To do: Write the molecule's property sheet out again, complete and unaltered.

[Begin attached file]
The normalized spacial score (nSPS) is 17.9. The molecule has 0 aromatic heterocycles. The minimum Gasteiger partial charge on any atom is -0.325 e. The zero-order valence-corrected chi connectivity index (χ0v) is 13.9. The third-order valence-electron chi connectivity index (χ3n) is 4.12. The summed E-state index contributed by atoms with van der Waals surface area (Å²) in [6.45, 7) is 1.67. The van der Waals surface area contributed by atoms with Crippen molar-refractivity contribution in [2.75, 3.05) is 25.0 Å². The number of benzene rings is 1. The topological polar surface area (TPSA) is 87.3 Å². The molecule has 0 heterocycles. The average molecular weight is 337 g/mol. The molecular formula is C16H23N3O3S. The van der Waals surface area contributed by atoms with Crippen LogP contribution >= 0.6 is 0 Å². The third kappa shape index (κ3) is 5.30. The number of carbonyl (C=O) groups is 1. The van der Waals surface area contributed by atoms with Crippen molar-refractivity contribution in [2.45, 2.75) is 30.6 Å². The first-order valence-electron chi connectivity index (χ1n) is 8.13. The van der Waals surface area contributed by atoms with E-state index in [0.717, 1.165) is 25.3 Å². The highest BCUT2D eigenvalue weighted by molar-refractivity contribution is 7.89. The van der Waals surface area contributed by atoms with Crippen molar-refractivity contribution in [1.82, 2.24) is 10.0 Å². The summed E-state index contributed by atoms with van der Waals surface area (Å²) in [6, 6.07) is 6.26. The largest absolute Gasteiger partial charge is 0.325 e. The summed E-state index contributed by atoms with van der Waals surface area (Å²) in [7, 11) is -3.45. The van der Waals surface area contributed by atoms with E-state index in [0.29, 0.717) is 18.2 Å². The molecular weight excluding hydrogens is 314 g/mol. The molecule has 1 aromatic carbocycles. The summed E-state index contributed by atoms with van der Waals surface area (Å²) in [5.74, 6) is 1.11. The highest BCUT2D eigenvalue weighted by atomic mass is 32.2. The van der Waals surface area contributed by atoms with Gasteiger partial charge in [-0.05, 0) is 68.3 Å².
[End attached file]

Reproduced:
The normalized spacial score (nSPS) is 17.9. The molecule has 0 aromatic heterocycles. The minimum Gasteiger partial charge on any atom is -0.325 e. The zero-order valence-corrected chi connectivity index (χ0v) is 13.9. The third-order valence-electron chi connectivity index (χ3n) is 4.12. The summed E-state index contributed by atoms with van der Waals surface area (Å²) in [6.45, 7) is 1.67. The van der Waals surface area contributed by atoms with Crippen molar-refractivity contribution in [2.75, 3.05) is 25.0 Å². The number of benzene rings is 1. The topological polar surface area (TPSA) is 87.3 Å². The molecule has 0 heterocycles. The average molecular weight is 337 g/mol. The molecular formula is C16H23N3O3S. The van der Waals surface area contributed by atoms with Crippen LogP contribution >= 0.6 is 0 Å². The third kappa shape index (κ3) is 5.30. The number of carbonyl (C=O) groups is 1. The van der Waals surface area contributed by atoms with Crippen molar-refractivity contribution in [2.45, 2.75) is 30.6 Å². The first-order valence-electron chi connectivity index (χ1n) is 8.13. The van der Waals surface area contributed by atoms with E-state index in [0.717, 1.165) is 25.3 Å². The highest BCUT2D eigenvalue weighted by molar-refractivity contribution is 7.89. The van der Waals surface area contributed by atoms with Crippen molar-refractivity contribution in [1.82, 2.24) is 10.0 Å². The summed E-state index contributed by atoms with van der Waals surface area (Å²) in [6, 6.07) is 6.26. The largest absolute Gasteiger partial charge is 0.325 e. The summed E-state index contributed by atoms with van der Waals surface area (Å²) in [7, 11) is -3.45. The van der Waals surface area contributed by atoms with E-state index in [0.29, 0.717) is 18.2 Å². The molecular weight excluding hydrogens is 314 g/mol. The molecule has 1 aromatic carbocycles. The summed E-state index contributed by atoms with van der Waals surface area (Å²) in [5.74, 6) is 1.11. The highest BCUT2D eigenvalue weighted by atomic mass is 32.2. The van der Waals surface area contributed by atoms with Gasteiger partial charge in [-0.05, 0) is 68.3 Å².